Quick trip? How to spend a history-filled 24 hours in Bahrain

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This nation is stuffed full of surprising history and awe-inspiring natural sites. (Photo courtesy: Tharik Hussein)
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Bahrain’s oldest Islamic archaeological site, the Khamis Mosque
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Bahrain’s oldest Islamic archaeological site, the Khamis Mosque.
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Bahrain’s most famous cultural center is the Beit Al-Qur’an.
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Do not be sad if the 32-meter-high lush green mystery leaves you baffled.
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Updated 12 September 2017

Quick trip? How to spend a history-filled 24 hours in Bahrain

MANAMA: The Kingdom of Bahrain is a tiny nation with a big history. This is a country that was once ruled by a 12-year-old and a place where, in antiquity, the social elite spoke Greek and practiced Olympian sports. Bahrain was where traders used to come from far and wide in search of the world’s finest pearls, however, despite this rich and fascinating history, Bahrain has become something of a touristic backwater in recent times.
Most travelers only pass through for business or find themselves here in transit, but what can you do in a day in Bahrain? Here is how to make the most of 24 hours in the Middle East’s smallest country.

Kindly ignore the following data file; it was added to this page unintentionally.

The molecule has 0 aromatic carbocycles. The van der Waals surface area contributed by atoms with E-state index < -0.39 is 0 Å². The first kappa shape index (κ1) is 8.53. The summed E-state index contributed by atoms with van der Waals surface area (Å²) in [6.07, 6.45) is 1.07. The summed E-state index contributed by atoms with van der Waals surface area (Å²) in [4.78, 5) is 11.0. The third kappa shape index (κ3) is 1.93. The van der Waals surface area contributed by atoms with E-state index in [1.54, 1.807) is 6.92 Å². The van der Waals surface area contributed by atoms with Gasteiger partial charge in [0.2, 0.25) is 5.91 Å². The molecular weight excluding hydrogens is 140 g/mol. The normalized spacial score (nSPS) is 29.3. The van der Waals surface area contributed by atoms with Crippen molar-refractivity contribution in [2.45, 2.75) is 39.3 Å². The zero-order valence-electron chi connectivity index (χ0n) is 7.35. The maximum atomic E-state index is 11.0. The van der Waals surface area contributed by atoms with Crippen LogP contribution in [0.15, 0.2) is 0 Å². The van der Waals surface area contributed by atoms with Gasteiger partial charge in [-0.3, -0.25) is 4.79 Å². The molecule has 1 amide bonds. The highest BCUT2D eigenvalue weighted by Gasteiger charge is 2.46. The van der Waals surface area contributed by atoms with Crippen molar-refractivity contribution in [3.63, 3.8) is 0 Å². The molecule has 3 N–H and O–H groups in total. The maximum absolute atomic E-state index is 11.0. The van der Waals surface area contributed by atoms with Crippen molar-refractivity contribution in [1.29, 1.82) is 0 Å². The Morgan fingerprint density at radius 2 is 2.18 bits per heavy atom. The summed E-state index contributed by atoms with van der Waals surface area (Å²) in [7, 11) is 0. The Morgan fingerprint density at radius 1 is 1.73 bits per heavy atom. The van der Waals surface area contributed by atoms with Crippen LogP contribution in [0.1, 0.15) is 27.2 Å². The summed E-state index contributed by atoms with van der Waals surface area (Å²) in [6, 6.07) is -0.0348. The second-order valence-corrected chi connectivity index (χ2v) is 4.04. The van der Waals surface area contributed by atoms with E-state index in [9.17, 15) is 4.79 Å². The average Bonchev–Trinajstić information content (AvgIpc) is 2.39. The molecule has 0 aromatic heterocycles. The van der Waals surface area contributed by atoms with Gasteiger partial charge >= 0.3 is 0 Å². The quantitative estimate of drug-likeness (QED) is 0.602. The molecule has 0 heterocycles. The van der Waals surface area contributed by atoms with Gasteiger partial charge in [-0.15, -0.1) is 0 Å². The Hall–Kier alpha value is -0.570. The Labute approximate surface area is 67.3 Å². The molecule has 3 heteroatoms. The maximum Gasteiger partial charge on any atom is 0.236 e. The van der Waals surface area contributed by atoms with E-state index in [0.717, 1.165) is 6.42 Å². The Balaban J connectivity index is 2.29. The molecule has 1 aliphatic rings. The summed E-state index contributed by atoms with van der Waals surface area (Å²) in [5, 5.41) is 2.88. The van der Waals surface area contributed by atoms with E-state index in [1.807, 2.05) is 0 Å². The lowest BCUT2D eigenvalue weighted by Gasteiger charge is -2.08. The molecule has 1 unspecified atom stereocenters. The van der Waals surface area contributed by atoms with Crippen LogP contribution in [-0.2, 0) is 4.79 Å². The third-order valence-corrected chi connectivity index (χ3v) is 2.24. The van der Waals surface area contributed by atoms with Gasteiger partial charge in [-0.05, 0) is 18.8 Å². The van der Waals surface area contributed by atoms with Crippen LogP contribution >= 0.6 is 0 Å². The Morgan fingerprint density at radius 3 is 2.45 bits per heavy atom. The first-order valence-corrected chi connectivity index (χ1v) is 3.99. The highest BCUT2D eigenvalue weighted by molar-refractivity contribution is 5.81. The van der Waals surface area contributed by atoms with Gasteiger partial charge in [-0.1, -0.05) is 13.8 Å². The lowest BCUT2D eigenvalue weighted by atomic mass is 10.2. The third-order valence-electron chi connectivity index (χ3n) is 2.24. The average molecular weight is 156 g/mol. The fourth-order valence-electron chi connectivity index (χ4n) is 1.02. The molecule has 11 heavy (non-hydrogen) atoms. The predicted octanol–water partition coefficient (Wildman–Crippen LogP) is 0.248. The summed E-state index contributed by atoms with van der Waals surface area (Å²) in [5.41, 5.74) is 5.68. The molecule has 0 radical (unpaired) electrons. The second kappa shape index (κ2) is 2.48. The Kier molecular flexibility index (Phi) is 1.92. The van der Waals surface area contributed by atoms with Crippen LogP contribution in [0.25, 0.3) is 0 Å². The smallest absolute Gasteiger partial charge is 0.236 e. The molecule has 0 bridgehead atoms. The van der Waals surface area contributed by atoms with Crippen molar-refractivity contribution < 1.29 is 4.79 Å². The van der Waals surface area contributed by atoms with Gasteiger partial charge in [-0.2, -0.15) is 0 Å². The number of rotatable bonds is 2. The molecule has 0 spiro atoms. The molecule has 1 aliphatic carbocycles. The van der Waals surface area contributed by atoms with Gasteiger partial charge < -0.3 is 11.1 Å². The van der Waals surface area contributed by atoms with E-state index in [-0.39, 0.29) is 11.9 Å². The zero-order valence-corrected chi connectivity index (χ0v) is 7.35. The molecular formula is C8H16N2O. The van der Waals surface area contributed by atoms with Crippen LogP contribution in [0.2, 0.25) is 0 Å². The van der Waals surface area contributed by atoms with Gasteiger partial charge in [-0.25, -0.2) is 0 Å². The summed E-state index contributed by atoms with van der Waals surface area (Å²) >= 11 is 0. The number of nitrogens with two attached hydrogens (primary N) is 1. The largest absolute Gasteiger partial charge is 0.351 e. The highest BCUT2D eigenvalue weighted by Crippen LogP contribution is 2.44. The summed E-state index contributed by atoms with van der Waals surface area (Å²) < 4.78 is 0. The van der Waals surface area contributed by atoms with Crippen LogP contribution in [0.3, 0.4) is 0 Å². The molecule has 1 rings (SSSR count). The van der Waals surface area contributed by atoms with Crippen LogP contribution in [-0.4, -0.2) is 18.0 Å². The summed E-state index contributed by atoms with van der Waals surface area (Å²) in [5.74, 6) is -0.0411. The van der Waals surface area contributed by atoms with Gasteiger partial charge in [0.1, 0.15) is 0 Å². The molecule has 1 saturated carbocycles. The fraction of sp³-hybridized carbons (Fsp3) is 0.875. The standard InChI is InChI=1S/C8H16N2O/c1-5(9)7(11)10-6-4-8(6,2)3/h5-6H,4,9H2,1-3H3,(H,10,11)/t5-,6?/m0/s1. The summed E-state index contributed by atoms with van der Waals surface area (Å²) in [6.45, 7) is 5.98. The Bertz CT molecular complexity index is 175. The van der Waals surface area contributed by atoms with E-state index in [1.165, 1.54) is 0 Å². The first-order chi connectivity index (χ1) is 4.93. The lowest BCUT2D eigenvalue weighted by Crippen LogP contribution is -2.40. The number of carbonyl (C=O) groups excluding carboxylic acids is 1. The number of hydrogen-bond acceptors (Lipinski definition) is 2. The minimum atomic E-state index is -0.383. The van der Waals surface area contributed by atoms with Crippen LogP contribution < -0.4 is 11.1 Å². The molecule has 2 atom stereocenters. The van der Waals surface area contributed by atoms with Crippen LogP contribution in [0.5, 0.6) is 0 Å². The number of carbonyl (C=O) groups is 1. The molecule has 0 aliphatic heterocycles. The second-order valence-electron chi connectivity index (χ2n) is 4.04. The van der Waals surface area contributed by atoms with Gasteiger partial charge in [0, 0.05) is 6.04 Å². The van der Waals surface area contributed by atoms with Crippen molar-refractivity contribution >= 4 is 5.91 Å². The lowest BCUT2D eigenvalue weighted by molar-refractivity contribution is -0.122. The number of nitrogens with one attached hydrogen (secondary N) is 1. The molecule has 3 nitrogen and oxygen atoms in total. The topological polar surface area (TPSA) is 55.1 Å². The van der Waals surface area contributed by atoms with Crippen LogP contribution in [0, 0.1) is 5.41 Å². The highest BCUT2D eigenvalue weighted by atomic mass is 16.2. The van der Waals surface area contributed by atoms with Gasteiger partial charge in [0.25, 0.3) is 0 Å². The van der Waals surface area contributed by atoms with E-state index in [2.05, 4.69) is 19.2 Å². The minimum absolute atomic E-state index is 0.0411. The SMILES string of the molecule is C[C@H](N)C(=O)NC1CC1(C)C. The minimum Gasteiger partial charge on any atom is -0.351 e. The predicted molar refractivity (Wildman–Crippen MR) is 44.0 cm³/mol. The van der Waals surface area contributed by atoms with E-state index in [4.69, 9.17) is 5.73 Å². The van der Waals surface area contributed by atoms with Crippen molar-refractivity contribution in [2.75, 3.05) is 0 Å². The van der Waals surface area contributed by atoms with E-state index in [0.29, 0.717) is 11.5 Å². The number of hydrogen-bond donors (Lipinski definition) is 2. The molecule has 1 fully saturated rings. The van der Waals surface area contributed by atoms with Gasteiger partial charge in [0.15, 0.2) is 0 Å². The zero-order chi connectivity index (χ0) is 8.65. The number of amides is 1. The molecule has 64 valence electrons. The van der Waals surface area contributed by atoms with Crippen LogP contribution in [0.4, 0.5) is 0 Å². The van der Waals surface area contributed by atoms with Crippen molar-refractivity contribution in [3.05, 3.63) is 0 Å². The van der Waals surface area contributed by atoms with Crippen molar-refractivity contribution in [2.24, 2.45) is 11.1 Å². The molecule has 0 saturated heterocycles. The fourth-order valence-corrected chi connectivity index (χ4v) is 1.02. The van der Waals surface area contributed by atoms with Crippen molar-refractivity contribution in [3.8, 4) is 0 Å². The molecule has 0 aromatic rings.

Museum morning
The best way to explore this eminently drivable little island is by car, so start off by hiring one at the airport. Not only will this allow you to pack in so much more, but taxis are not cheap and public transport is not reliable.
From the airport, your first stop is a mere 10-minute drive. Bahrain’s most famous cultural center is the Beit Al-Qur’an, or the “House of the Qur’an,” which holds the finest collection of Qur’anic manuscripts on public display anywhere in the Arabian Peninsula. Housed in an uber-modern building that integrates classical Islamic design, the museum is split into three sections, the most impressive of which has to be the Makka Hall, where Qur’an segments on parchment and animal skins date all the way back to the time of the prophet. There are also beautifully-illuminated, unusual Qur’ans from across the globe in the collection. However, nothing quite tops the grain of rice onto which verses of the Qur’an have been inscribed.